“If you go out to war against your enemies, and God delivers them into your hands, and you take captives…” (Devarim 21:10)
The literal reference here is to a voluntary war, Rashi reminds us, versus an obligatory war (milchemet mitzvah) – against 7 specific idol-worshipping and immoral Canaanite nations that we were commanded to destroy upon entering the Land, and includes every battle to protect our country and People today.
But the personal aspect of this pasuk resounds clearly as well.
Each day we go out to war, often with ourselves.
The parasha is full of examples of mitzvot that require both effort and restraint – a man must wait a month before marrying a woman captive of war, we must go out of our way to return lost animals or objects to their owners, and we must be super honest in weights and measures – i.e. all of our business dealings.
During a visit to Rachel’s Tomb this week, I heard a short and lovely dvar Torah on this theme, which I shared later that day at my daughter’s new rank ceremony upon becoming a Captain, after 5 plus years in the Israeli Air Force.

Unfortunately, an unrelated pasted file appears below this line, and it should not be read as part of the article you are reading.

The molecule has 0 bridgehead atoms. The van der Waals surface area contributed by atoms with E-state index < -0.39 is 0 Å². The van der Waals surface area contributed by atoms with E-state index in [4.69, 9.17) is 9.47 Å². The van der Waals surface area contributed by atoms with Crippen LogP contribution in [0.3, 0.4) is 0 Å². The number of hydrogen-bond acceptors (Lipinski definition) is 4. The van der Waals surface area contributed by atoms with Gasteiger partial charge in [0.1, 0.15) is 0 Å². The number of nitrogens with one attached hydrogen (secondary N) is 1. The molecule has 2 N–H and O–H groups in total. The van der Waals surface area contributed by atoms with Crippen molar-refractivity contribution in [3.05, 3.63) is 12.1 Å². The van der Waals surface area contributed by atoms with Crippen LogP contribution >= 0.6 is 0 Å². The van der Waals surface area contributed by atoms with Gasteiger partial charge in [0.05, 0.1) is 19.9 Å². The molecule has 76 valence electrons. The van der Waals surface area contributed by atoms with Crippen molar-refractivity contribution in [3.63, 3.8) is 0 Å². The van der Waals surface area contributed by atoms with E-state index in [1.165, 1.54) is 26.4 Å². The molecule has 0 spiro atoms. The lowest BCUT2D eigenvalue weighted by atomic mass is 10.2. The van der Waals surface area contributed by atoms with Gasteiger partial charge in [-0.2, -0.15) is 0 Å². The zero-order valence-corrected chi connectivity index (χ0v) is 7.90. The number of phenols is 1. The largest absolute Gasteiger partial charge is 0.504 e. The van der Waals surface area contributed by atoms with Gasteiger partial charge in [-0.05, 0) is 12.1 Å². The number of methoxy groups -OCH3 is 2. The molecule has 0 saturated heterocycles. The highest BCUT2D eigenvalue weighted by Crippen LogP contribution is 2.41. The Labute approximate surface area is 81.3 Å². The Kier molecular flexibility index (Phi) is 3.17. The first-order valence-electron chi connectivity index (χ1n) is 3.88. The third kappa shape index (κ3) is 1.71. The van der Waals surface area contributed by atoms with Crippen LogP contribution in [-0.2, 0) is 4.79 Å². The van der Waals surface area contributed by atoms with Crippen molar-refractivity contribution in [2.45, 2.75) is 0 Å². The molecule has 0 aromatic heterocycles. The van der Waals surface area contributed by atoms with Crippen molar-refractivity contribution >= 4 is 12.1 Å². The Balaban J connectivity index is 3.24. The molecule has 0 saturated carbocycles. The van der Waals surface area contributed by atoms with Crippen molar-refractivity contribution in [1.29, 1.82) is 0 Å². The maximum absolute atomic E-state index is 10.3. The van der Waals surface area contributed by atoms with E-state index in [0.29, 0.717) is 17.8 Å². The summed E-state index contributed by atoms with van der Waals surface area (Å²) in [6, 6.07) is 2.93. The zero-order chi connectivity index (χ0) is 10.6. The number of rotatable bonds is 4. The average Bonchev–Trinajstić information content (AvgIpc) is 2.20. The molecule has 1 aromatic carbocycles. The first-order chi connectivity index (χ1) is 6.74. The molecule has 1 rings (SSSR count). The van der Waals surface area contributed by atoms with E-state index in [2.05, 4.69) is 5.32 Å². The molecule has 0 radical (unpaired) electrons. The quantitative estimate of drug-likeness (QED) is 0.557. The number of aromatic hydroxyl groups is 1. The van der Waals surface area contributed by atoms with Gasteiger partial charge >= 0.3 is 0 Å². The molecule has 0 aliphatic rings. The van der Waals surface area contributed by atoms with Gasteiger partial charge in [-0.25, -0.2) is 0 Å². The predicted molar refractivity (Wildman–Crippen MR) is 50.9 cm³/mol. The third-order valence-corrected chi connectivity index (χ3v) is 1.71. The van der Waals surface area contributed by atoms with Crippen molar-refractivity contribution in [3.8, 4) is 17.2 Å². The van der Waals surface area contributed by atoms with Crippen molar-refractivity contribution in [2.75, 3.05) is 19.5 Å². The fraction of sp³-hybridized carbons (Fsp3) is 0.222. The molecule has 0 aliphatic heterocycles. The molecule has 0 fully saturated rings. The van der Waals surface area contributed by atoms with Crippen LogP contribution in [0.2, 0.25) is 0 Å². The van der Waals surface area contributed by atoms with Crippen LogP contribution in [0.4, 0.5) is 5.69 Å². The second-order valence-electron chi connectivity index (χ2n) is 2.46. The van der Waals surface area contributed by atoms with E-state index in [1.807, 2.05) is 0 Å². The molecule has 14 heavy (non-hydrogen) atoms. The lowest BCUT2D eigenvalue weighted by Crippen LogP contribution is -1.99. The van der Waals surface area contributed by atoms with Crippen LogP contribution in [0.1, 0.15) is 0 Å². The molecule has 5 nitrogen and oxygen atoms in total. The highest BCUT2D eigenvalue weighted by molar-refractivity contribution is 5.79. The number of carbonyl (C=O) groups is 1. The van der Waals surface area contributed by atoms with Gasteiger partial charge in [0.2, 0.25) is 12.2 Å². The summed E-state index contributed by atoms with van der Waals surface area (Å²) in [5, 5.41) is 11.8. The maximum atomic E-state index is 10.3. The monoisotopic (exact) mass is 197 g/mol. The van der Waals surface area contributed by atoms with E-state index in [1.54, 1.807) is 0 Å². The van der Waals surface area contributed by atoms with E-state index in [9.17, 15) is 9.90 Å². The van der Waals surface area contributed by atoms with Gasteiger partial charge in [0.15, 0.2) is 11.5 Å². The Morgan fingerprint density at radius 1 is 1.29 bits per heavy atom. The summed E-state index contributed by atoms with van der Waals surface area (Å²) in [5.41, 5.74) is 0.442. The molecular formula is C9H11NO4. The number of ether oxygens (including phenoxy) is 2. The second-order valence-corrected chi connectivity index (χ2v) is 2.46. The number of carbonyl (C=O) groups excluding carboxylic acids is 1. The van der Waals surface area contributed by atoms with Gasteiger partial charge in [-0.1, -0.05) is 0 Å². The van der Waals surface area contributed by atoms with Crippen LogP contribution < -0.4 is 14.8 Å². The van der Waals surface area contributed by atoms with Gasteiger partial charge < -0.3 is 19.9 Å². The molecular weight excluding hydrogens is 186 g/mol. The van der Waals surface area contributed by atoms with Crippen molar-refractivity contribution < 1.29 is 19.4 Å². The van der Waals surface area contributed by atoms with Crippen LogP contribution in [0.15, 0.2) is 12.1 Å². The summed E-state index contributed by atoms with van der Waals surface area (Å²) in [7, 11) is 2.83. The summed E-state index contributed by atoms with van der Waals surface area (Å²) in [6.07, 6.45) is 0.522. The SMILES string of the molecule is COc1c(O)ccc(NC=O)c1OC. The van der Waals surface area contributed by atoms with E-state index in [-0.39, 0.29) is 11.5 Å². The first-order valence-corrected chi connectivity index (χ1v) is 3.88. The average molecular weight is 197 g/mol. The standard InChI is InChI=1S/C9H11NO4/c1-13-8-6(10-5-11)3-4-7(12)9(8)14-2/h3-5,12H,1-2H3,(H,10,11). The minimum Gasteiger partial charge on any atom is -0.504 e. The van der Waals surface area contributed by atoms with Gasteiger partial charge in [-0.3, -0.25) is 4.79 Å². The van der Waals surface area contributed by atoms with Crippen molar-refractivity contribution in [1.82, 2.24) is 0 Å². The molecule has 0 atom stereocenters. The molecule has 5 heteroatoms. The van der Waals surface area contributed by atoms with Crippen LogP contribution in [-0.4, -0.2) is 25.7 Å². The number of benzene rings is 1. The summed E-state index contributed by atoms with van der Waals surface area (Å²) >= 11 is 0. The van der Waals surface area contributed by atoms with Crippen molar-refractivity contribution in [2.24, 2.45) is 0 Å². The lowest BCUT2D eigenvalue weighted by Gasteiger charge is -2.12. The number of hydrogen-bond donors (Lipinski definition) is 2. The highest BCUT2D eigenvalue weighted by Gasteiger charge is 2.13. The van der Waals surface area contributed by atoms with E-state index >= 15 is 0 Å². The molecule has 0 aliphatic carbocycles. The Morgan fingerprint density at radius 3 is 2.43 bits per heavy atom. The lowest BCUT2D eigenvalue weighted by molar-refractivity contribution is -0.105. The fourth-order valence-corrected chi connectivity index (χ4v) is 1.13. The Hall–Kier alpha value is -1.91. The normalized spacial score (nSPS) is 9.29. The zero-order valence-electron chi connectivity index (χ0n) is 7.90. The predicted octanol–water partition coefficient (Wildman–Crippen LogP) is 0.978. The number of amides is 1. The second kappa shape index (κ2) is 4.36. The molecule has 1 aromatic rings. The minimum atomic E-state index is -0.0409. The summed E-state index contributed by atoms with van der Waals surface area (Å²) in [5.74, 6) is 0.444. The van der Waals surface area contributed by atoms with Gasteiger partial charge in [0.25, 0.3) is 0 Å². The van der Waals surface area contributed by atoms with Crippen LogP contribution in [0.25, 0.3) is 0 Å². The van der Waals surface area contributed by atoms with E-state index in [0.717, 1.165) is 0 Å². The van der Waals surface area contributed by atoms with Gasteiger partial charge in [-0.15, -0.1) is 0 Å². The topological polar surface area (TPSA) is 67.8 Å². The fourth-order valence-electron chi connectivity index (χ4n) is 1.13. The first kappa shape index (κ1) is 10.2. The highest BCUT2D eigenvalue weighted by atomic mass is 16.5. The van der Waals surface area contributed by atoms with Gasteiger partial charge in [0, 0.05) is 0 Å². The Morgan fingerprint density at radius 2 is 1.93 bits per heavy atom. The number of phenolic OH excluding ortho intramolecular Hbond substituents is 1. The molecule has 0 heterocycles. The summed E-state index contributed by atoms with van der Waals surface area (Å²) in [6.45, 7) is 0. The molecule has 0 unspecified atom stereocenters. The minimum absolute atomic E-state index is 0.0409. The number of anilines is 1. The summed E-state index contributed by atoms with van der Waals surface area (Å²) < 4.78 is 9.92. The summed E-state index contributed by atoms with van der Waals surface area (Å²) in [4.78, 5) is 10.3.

Rabbi Schneur Zalman of Liadi, the founder of Chassidut Chabad, describes each person as having a “Nefesh Elokit” (Divine Soul) and a “Nefesh Behamit” (Earthly/Animal Soul), that both complement and struggle with one another.
Every morning when we open our eyes, we must choose who will command us through the day – our “Nefesh Elokit,” which strives upwards and pushes us to behave with faith, joy, honesty, optimism, holiness, and a desire to raise up others? Or our “Nefesh Behamit,” which can pull us downwards towards sadness, impulsiveness, self-absorption, laziness, or jealousy.
Afterwards, my daughter told me that the concepts of “Nefesh Elokit” and “Nefesh Behemit” from her L’Chaim were being bantered around the hallways of the IAF Leadership and Command School, in the context of work discussions on leadership and motivation!
May this eternal wisdom of the “Baal HaTanya” help inform the decisions of our pilots and soldiers, and protect each one of us in the battlefield of our hearts every day!
To a revitalizing month of Elul and Shabbat Shalom!